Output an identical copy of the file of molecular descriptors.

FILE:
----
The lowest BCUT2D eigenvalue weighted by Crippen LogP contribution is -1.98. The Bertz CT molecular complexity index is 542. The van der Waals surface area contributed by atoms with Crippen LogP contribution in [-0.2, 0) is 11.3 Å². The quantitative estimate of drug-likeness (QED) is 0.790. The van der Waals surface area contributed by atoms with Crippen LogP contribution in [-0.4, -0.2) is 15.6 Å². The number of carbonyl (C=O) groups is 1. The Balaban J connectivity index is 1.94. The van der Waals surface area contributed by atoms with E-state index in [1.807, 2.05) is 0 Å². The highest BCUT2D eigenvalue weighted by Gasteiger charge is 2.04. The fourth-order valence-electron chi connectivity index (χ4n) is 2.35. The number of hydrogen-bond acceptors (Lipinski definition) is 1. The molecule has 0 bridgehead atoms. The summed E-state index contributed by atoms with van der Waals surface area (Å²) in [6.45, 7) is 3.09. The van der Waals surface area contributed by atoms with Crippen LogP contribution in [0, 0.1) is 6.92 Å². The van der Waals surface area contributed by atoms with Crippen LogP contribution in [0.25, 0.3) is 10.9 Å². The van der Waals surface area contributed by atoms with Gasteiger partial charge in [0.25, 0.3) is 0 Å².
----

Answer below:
The lowest BCUT2D eigenvalue weighted by Crippen LogP contribution is -1.98. The Bertz CT molecular complexity index is 542. The van der Waals surface area contributed by atoms with Crippen LogP contribution in [-0.2, 0) is 11.3 Å². The quantitative estimate of drug-likeness (QED) is 0.790. The van der Waals surface area contributed by atoms with Crippen LogP contribution in [-0.4, -0.2) is 15.6 Å². The number of carbonyl (C=O) groups is 1. The Balaban J connectivity index is 1.94. The van der Waals surface area contributed by atoms with E-state index in [1.807, 2.05) is 0 Å². The highest BCUT2D eigenvalue weighted by Gasteiger charge is 2.04. The fourth-order valence-electron chi connectivity index (χ4n) is 2.35. The number of hydrogen-bond acceptors (Lipinski definition) is 1. The molecule has 0 bridgehead atoms. The summed E-state index contributed by atoms with van der Waals surface area (Å²) in [6.45, 7) is 3.09. The van der Waals surface area contributed by atoms with Crippen LogP contribution in [0, 0.1) is 6.92 Å². The van der Waals surface area contributed by atoms with Crippen LogP contribution in [0.25, 0.3) is 10.9 Å². The van der Waals surface area contributed by atoms with Gasteiger partial charge in [0.25, 0.3) is 0 Å².